Honest Living: Opening up the Lines of Communication
As part of my quest to live honestly, both with myself and with others, I had a very lengthy talk with my boyfriend. I went into this discussion prepared to state my case: I feel second-rate to his family, don’t like the messages I’ve found between him and two other women and need more of a commitment than I’ve received. So I launched into this litany only to discover a startling fact.
He had no idea I felt this way about our relationship. In fact, he thought everything was fine because I’d never before said anything. And there you have it: when you don’t speak honestly, the situation is likely to escalate.
“I’m so sorry,” he apologized as soon as I finished speaking. “I can’t believe I’ve hurt you so badly. I would never do anything to hurt you.”
His reply took me by surprise because I assumed he’d known all along what I was feeling. I also thought he must have known how badly his actions were hurting me because I had started to distance myself from him. Not physically, but emotionally. I stopped reaching out to him by phone during the day, and at night, when we were together, I focused on my work rather than share my thoughts and feelings with him.
One of the hardest things for me to see is that a relationship requires two people in order to work. It can’t be all him, bending to my every whim in order to keep me happy; and it can’t be all me, struggling to hide when I’m hurt so he doesn’t walk out on me. In order to avoid this scenario, we need to communicate. That’s something I desperately need to work on, verbalizing how I feel.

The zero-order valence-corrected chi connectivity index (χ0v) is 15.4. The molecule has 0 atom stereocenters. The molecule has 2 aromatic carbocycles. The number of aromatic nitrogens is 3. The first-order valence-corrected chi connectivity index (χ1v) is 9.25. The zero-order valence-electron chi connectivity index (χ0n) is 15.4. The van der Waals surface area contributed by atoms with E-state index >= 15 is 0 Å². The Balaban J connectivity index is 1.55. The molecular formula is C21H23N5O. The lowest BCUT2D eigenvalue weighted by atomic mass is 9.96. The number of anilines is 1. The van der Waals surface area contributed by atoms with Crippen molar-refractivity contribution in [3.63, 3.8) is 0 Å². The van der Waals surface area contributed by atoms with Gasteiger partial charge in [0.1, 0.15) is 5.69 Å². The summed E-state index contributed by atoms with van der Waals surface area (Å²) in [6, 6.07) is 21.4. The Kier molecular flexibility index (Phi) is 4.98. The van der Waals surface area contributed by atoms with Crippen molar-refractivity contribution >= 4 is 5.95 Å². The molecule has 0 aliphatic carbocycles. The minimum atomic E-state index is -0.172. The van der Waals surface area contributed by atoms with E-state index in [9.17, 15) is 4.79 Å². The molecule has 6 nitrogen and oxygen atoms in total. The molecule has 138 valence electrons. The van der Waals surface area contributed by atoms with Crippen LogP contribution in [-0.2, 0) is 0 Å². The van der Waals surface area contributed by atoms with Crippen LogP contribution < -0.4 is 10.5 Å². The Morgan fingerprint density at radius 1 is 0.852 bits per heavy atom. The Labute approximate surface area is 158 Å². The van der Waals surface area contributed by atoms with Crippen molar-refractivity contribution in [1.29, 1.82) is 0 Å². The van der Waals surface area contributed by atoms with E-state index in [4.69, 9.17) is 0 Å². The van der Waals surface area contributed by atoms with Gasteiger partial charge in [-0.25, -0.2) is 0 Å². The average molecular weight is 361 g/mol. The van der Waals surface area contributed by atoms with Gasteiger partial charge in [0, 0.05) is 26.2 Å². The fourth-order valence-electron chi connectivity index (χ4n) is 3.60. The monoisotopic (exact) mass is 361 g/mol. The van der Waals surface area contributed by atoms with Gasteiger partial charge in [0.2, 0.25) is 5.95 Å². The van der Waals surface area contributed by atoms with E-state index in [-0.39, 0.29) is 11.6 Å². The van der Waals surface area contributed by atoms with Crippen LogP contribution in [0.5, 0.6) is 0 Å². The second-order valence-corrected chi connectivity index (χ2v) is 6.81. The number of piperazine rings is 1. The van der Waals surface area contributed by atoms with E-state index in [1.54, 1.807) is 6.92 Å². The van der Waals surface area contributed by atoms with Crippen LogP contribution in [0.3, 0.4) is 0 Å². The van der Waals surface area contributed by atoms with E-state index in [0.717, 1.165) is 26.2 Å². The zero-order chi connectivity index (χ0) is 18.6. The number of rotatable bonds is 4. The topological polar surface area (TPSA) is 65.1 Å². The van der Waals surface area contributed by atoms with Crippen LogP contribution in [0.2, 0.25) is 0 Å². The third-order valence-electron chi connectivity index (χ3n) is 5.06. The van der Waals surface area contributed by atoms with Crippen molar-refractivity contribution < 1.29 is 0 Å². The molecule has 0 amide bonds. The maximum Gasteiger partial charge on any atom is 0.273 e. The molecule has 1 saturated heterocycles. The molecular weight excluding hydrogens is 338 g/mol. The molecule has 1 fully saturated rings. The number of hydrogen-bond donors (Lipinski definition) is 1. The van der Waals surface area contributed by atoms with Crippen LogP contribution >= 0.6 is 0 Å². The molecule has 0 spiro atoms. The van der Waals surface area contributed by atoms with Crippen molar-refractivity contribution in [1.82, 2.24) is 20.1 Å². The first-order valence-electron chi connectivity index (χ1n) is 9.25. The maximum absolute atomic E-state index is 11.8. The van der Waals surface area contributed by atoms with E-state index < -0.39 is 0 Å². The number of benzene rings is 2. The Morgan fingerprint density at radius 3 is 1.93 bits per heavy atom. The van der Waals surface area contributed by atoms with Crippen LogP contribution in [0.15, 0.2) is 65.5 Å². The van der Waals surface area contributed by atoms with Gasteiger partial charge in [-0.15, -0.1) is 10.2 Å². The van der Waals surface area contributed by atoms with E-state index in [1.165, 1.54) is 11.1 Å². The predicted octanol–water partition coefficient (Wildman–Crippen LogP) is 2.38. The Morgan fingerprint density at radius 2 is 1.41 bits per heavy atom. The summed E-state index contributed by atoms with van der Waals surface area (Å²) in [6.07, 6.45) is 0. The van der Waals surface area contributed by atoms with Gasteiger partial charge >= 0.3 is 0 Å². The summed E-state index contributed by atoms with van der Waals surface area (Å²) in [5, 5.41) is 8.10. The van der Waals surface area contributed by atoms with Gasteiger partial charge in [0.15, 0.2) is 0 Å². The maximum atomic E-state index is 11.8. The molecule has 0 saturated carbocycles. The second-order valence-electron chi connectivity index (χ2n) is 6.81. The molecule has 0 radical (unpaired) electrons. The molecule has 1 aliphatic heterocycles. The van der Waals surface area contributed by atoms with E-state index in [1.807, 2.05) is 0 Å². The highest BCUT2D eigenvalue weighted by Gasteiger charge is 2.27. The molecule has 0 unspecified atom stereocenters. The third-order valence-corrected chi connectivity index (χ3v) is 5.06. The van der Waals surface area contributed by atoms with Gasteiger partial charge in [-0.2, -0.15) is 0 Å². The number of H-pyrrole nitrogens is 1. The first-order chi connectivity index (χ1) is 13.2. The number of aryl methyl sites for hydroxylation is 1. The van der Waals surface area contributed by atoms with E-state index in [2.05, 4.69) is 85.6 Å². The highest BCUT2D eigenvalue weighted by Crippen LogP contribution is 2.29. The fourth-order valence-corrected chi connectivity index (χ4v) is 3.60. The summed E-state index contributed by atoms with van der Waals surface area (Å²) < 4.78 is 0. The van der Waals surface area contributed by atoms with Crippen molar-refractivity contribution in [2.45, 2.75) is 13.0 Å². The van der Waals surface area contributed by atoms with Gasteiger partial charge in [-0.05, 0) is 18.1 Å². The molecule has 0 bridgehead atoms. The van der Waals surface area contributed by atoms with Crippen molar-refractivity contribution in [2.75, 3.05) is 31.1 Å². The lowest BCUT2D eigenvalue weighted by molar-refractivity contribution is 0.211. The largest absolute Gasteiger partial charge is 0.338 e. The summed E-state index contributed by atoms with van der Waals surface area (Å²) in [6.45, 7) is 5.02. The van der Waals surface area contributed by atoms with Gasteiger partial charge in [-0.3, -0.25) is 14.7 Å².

Trying to live honestly has helped me realize that just because I’m aware of my emotions doesn’t mean those around me are. This includes my friends and family, who probably don’t know me as well as I would like to think because I don’t open myself up. In turn, staying locked inside myself and dwelling on my own feelings means I don’t get to know others. When I look at the situation from this perspective, I see I’m probably not a very good friend. I’m like a book cover without the pages; from the outside I appear to be fine, but on the inside I’m empty.
As I try to speak more openly to others, I’m getting in touch with who I am. I’m not thrilled with what I see, but I’m not in despair, either. I see areas that call for improvement as well as those that are okay. For instance, I like the fact that I take responsibility for my mistakes, but I don’t like how poor I am at sticking up for myself.
In terms of the relationship with my boyfriend, I know I need to articulate what I’m thinking and feeling. This is as much for the sake of the relationship as it is for myself. Bottling up these emotions is like swimming in toxic waste; it prohibits you from moving forward and makes you feel awful inside. And if I’m honest, I’ll admit these habits will be hard to break, but they do need to be broken. I’m up for the challenge.